The Bahá’í Faith is a relatively new religion, which has many features and beliefs which should make it very interesting to those of Sikh background. Indeed, people from all religions and from none, have been attracted to the Bahá’í teachings. Bahá’ís believe that their Faith is the fulfilment of all previous religions, which will finally bring all mankind into one brotherhood based on spiritual values.
The Oneness of God
Bahá’ís, like Sikhs, believe that there is one God throughout the universe. Whether He is referred to as God, Waheguru, Alláh or Brahman, He is One, Unique and Unknowable. What we know of God is that which is taught by His Messengers throughout the ages. All religions should be united, because ultimately all religious truth comes from God. It is false religion if we argue over the titles and the form of God. It is His teachings, and His Holy Scriptures which should be treated with respect, because each of God's Prophets leave behind a Book, to guide us in our lives. In the Bahá’í Scriptures it says:
"God hath ordained that in every age and dispensation a pure and stainless Soul be made manifest in the kingdoms of earth and heaven.&quuot;
Bahá’ís believe that the Prophets or Messengers of God have each brought mankind to a new stage in the history of religion. The spiritual teachings of all religions are the same - that we should love God, love one another, and be honest and trustworthy. However, as mankind progresses, these teachings are developed and expanded upon in each age. Each Messenger of God confirms and builds upon the messages of the past. This idea is called "Progressive Revelation". Bahá’ís believe that the revelation of Bahá’u’lláh brings the message needed for the present age, which is the unity of the entire human race.
The Oneness of Mankind
Bahá’ís believe, as Guru Nanak taught, that there should be no differences of class or caste. True believers treat all human beings with equal respect. All prejudices of race, colour or religion should be discarded, and all humankind should become as one human family:
"The world of humanity is like a garden and the various races are the flowers which constitute its adornment and decoration... The very fact that there is difference and variety lends a charm to the garden. If all (the flowers) were of the same colour the effect would be monotonous and depressing..."
As in the Sikh religion, Bahá’ís believe in the equality of men and women. In all countries, the Bahá’ís of all backgrounds work to change society so that the status of women improves. In addition, the education of girls is regarded by Bahá’ís as even more important than that of boys, as girls become the mothers, and therefore the first teachers, of the next generation.
An Upright Life
Sikhs everywhere value the importance of honesty and integrity, and the five "K"s have traditionally shown to the world the willingness of the believer to publicly identify himself or herself as a Sikh. The Bahá’í Faith also teaches the importance of living an upright life. A true believer should now be recognised by his or her character, rather than needing external signs:
"Let your acts be a guide unto all mankind, for the professions of most men, be they high or low, differ from their conduct. It is through your deeds that you can distinguish yourselves from others." "Should any one of you enter a city, he should become a centre of attraction by reason of his sincerity, his faithfulness and love, his honesty and fidelity, his truthfulness and loving-kindness towards all the peoples of the world, so that the people of that city may cry out and say: 'This... is unquestionably a Bahá’í...'."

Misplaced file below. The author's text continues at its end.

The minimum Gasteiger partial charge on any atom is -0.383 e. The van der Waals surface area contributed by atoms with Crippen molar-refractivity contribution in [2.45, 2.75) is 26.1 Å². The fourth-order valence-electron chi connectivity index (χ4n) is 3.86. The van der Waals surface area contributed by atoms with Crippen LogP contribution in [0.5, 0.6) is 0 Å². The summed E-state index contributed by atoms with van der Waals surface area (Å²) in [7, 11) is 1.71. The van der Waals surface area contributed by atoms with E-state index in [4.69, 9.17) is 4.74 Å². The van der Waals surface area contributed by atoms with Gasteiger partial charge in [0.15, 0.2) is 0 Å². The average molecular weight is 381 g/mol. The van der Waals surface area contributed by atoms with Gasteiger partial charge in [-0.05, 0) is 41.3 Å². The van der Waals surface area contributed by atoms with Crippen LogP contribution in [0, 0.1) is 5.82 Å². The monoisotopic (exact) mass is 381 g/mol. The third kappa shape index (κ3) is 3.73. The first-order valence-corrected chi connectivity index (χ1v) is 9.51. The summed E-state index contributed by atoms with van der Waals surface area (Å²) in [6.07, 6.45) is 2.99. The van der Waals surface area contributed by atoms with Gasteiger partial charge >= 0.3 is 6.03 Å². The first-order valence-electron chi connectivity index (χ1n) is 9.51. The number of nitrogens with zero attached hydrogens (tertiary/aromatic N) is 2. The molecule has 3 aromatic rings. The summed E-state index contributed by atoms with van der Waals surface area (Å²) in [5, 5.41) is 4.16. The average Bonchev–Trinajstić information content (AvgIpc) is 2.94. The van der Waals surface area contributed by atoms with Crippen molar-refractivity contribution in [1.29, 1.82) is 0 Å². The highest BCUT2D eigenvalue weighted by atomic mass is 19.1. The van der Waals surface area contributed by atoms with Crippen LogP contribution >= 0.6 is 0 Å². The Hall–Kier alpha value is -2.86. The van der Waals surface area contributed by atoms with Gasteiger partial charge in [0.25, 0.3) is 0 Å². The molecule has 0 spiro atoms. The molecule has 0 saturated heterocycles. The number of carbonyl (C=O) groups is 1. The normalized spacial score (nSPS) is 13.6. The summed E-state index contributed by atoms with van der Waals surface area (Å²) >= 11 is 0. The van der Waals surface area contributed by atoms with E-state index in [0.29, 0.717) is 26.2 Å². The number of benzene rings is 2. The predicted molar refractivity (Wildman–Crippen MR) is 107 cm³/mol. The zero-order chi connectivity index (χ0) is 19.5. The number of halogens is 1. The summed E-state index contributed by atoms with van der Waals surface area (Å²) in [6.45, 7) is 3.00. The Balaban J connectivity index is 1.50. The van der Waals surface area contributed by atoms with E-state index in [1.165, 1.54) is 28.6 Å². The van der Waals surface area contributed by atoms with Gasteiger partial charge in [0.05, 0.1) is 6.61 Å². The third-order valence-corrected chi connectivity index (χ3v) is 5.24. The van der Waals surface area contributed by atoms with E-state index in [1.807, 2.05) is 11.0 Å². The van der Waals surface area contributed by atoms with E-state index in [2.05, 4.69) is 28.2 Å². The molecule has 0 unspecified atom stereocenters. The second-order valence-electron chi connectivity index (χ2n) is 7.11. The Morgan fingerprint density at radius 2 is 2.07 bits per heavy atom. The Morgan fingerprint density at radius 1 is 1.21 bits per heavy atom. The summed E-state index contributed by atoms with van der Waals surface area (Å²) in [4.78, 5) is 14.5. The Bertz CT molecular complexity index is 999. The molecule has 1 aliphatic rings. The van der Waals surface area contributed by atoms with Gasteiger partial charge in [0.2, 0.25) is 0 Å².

Bahá’í Community Life
The most basic meeting of the Bahá’í community is called the "Feast", and is held once every Bahá’í month. This meeting has three essential parts. The first consists of prayers and readings from the Scriptures. The second is open and harmonious consultation of the community's affairs. The third is the sharing of fellowship and refreshments. Although some cities have Bahá’í centres, and there are several large Houses of Worship such as the one in New Delhi, India, in small communities many Bahá’í meetings take place in private homes.
In order to help promote the unity of the community, the Bahá’ís in each locality elect a body of nine people, known as the Local Spiritual Assembly. The elections take place by secret ballot in a prayerful atmosphere, and are free from canvassing and from questions of personality. Rather, it is qualities of service which the community looks for when voting:
"... consider without the least trace of passion and prejudice... the names of only those who can best combine the necessary qualities of unquestioned loyalty, of selfless devotion, of a well-trained mind, of recognized ability and mature experience."
In a similar way, a National Spiritual Assembly is elected in each country, and a world body called the Universal House of Justice guides the affairs of the Bahá’ís at a global level. It is this body which Bahá’ís believe will evolve into a world government.
The world should nurture and care for the minority peoples and groups,
and cherish everything that is positive in their cultures.
A world language should be chosen, and taught in all the schools of the
world, alongside the local language.
Women should have the same rights and opportunities as men.
A form of world government should be created, which will ensure that all countries and all people are treated fairly and the environment protected.
Unity of the human race should be the guiding principle for human society, bringing the era of world peace promised by the great Teachers of the past.
Published by, and copyright of, the Spiritual Assembly of the Bahá'ís of Warwick.
Approved by the National Spiritual Assembly of the Bahá'ís of the United Kingdom,
27 Rutland Gate, London, SW7 1PD.
All quotations are from the Bahá'í writings.
Reproduced with the permission of the copyright holders